This type of care is suitable for those with a shorter history of addiction, or for those with less severe withdrawal symptoms.
In some cases, inpatient care may not always be appropriate for the individual and this is where outpatient care is most suitable.
Alcohol is one of the most dangerous substances widely available across the UK, as well as the rest of the world.
Due to its strong effect on the brain and body, alcohol is also one of the most common substances for individuals to become addicted to, with an estimated number of over 600,000 dependent drinkers in the UK.
Due to its physically addictive nature, alcohol is also incredibly difficult to withdraw from.
In more serious cases, it may be suitable to be administered drugs such as Librium to combat the harmful physical effects of an alcohol withdrawal.
This enables the individual to progress through their withdrawal more comfortably, as well as being able to focus on the future of their rehabilitative treatment.
After an alcohol detox, it is important to follow up with further treatments focusing on repairing the mental health effects that come from long-term alcohol addiction.
Cocaine is another dangerously addictive substance, often consumed recreationally at social events or gatherings.
However, due to the nature of addiction (especially relating to cocaine) these events can carry a powerful risk when it comes to individuals seeking the same stimulating effects as their first consumption of cocaine.
Individuals are also more likely to consume other substances alongside cocaine, increasing the risk of addiction in both cases.
Cocaine has strong psychological effects, meaning that any rehabilitation should take these effects into account and treat them accordingly.
Various therapies are especially useful here.
Cocaine is not physically addictive, meaning that it is possible to withdraw without any life-threatening risks, but this is not to say that it should not be fully supervised and carried out in a specialised detox clinic where possible.
Heroin is another class A drug, like cocaine, but with significantly more dangers associated.
Heroin is physically addictive like alcohol, meaning that the withdrawal process can be more complex than other substances.
The use of heroin and other opioids is often criticised as being a serious issue in America, but it is just as big an issue in the UK, though perhaps for slightly different reasons.
For example, the care of young children and the housing of those struggling with heroin is an especially big problem in the UK.
When consumed, heroin providers the individual with strong short-term euphoric highs that require more and more of the substance with each use to achieve.
Consumed via snorting, smoking, and injecting, these methods also each carry their own risks.
When withdrawing from heroin to begin the rehabilitation process, it is often necessary for individuals to transition from their current heroin usage to a heroin substitute such as methadone or buprenorphine.
These drugs are designed to help avoid negative physical withdrawal symptoms as well as the risk of death during withdrawal.
Cannabis is the number one substance consumed in the UK.
Due to its relative ease of access and range of effects, it is also responsible for a large number of addictions across the country as well.
Cannabis affects the central nervous system (CNS), resulting in a variety of effects including:
Unlike alcohol and heroin, however, it is not physically addictive, meaning that it is easier than other substances to withdraw from.
After withdrawing, it is important to treat the psychological effects of a cannabis addiction, especially those relating to the mental health of the individual – something that cannabis can have a profound effect on.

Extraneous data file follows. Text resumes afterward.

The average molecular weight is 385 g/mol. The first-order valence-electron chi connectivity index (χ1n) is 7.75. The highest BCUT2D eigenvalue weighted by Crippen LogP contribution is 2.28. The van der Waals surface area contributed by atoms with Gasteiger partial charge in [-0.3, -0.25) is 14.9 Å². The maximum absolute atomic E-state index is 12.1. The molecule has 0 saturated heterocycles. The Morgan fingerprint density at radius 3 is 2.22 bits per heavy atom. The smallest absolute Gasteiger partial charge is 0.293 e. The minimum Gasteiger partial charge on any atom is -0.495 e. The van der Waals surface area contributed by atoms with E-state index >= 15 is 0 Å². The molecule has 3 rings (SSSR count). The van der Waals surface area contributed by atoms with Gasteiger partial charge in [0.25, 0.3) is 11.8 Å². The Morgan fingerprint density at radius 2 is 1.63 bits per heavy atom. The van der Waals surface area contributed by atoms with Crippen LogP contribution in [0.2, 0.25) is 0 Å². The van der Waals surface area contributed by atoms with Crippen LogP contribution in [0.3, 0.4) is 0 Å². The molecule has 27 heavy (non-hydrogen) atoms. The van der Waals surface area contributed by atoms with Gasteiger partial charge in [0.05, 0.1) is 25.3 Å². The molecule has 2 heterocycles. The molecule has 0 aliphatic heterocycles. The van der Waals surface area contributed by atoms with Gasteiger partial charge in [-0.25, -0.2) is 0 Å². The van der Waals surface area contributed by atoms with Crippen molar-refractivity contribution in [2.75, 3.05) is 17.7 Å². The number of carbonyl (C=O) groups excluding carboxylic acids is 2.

Not every type of addiction treatment programme is suitable for every individual.
Some people may require specialised care, whereas others may simply require a different approach to care and assistance in recovery.
For this reason, not every individual may experience the same types of therapy, but there are some that are far more effective for addiction treatment and are therefore regularly used.
The most common of these follow below:
Thought this list of disorders is not extensive, they are the most common disorders which co-occur with addiction.
It is therefore important that rehabilitation aims to treat both disorders as part of the individual’s overall treatment plan, and for the wellbeing of their mental health.
This is known as the dual diagnosis approach and is the most successful approach to recovery.
Because of this, it is always the approach offered through our service recommendations.
Those seeking help externally should always ensure that this is the approach considered and applied by any alternative rehab service providers they engage with.
As a vital part of an individual’s journey through rehabilitation, it is common that they will experience some form of relapse prevention planning.
This is the type of planning that is related to the individual’s future and continued sobriety, designed to help them prepare for life after rehab.
Not every individual will relapse after leaving rehab but preparing for those situations where it may be a possibility will be essential if it does occur, and allow them to think more realistically about their long-term recovery.
As part of their plan, individuals should consider their triggers and cravings as well as including the contact number of a trusted friends or family member, addiction specialist, or addiction support network group.
Many people believe that after individuals leave rehab (either in a centre or through an outpatient service provider) they are left completely alone.
This is never the case.
Whether this is due to support offered through their addiction service provider or through Rehab 4 Alcoholism, help is never far away.
Below are some of the ways in which an individual may receive continued support after rehab, also known as aftercare:
For more information on anything read today, relating to addiction, or any queries relating to yourself or someone you know who may need support with their addiction, please get in contact with Rehab 4 Alcoholism’s addiction support line on 0800 111 4108.
With the right support behind you, any addiction can be overcome.
There are various types of rehab centres available in Drug & Alcohol Rehab in Macclesfield, including inpatient alcohol rehab, luxury alcohol rehab, and private drug rehabs.